Sideburns, sideboards, or side whiskers are patches of facial hair grown on the sides of the face, extending from the hairline to below the ears and worn with an unbearded chin. The term sideburns is a 19th-century corruption of the original burnsides, named after American Civil War general Ambrose Burnside, a man known for his unusual facial hairstyle that connected thick sideburns by way of a moustache, but left the chin clean-shaven. "Burnsides" became "sideburns" probably because of their location on the side of the face.
Sideburns can be worn and grown in combination with other styles of facial hair, such as the moustache or goatee, but once they extend from ear to ear via the chin they cease to be sideburns and become a beard, chinstrap beard, or chin curtain. Friendly mutton chops are a variation which adds a connecting mustache to the side burns.
Indigenous men of Mexico, who shaved their heads and wore their sideburns long, as well as Colombians, who wear their sideburns long and typically do not have any other facial hair, are said to be wearing "balcarrotas", rarely seen in modern times, but prized in the sixteenth century, as a mark of virile vanity and banned by the colonial authorities in New Spain, occasioning rioting in 1692. 
There are various hadiths that describe the necessary beard as its entirety hence including the sideburns, such as Sunan Abu Dawood 33;4183, which says "The Prophet saw a boy with part of his head shaved and part left unshaven. He forbade them to do that, saying: Shave it all or leave it all". Therefore most non-taqlid Muslims such as the ghair muqallids, Salafis and Ahle Hadith view its growing as wajib and fardh. The reasoning for the command was reportedly to differ the Muslims from non-Muslims deriving from Sahih Bukhari "Do otherwise than those who ascribe partners to Allah (the mushriks).
Following the eighteenth century, when European men west of Poland were universally clean-shaven, sideburns, like beards, began to increase in popularity during the Napoleonic period, as first among military men (illustration, left); the trend eventually made its way to Meiji Japan, in the first wave of Western fashion there. The return of facial hair in Western Europe began as a military fashion, at first inspired by the heroic sideburns sported by hussar regiments.
Following the fashion in Europe young South American criollos adopted sideburns. Many of the independence heroes of South America, including José de San Martín, Manuel Belgrano, Antonio José de Sucre, Bernardo O'Higgins, José Miguel Carrera, and Antonio Nariño had sideburns and are as such depicted on numerous paintings, coins and banknotes.
Nineteenth century sideburns were often far more extravagant than those seen today, similar to what are now called mutton chops, but considerably more extreme. In period literature, "side whiskers" usually refers to this style, in which the whiskers hang well below the jaw line (see the picture of Wilhelm I), above right). As with beards, sideburns went quickly out of fashion in the early twentieth century, and in the First World War in order to secure a seal on a gas mask, men had to be clean-shaven; this did not affect mustaches.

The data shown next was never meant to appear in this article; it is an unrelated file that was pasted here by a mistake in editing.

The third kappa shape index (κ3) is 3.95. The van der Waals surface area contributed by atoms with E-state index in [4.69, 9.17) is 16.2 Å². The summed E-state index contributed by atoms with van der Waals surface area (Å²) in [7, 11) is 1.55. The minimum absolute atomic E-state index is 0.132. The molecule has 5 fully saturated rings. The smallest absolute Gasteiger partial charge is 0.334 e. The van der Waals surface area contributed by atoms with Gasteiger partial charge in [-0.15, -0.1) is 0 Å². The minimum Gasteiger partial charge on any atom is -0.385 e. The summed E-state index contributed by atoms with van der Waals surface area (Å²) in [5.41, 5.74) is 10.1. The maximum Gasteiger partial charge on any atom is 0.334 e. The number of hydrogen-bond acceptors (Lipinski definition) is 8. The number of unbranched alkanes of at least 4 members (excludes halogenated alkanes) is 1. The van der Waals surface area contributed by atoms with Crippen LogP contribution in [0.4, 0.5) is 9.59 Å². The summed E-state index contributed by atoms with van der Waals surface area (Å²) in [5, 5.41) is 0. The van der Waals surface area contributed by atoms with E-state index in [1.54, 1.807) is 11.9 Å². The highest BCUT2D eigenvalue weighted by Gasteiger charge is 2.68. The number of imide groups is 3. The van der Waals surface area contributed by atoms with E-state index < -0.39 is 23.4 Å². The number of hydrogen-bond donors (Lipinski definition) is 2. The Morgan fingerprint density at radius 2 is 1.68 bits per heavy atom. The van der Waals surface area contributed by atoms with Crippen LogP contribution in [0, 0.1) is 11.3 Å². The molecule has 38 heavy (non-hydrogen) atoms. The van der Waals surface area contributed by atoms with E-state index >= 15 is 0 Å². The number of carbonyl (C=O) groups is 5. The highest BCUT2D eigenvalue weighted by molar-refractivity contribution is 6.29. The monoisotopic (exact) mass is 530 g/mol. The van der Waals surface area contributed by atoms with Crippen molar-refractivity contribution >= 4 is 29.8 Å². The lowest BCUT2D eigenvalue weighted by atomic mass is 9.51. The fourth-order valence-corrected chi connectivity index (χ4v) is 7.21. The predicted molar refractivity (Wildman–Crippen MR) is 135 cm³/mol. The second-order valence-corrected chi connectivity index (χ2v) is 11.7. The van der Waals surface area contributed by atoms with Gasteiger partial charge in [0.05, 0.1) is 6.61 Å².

In 1936 President Roosevelt's brief experiment with sideburns, grown on a yachting cruise, provoked only laughter from his wife Eleanor. Sideburns made a comeback in the mid-1950s, when Marlon Brando's sideburns identified him as The Wild One (1953). Spurred by Elvis Presley, sideburns were sported by "hoods", "greasers", and "rockers" as an emblem of rebellious post-pubescent manliness by young men who scorned to be "Ivy League". Sideburns gained new connotations in 1960s hippie subculture: the struggle of a New Jersey youth to wear sideburns to his public high school graduation made a newspaper article in 1967 and in the late 1960s and early 1970s among youth subcultures such as hippies and skinheads (although skinheads often favor mutton chops). Sideburns also became a symbol of the gay club scenes of San Francisco and Sydney, primarily Lambchops. Because of their multifarious history, sideburns may be seen as stuffily Victorian and ultra-conservative, a sign of rebelliousness, or merely an artifact of current fashion.
- "AskOxford". Retrieved 2007-06-27.
- Goolrick, William K. Rebels Resurgent: Fredericksburg to Chancellorsville. p. 29.
- Joaquín García Icazbalceta. "Vocabulario de mexicanismos : comprobado con ejemplos y comparado con los de otros paises hispano-americanos". Fundación Biblioteca Virtual Miguel de Cervantes. Retrieved March 1, 2013.
- One Thousand Beards: A Cultural History of Facial Hair, page 87, Allan Peterkin - 2001
- "President Grows crop of Sideburns: Mrs. Roosevelt Laughs Heartily as He Arrives at Campobello". The New York Times 28 July 1936. Retrieved 9 September 2008.
- "Sideburns a la Presley Aren't Ivy; Dern of Penn Quits Track Rather Than Alter Appearance". The New York Times, 9 February 1957. Retrieved 9 September 2008.
- "Youth With Sideburns Is Graduated in Jersey". The New York Times, 13 June 1967. Retrieved 9 September 2008.
|Wikimedia Commons has media related to Sideburns.|
- Statues With Sideburns—A collection of statues of showing sideburns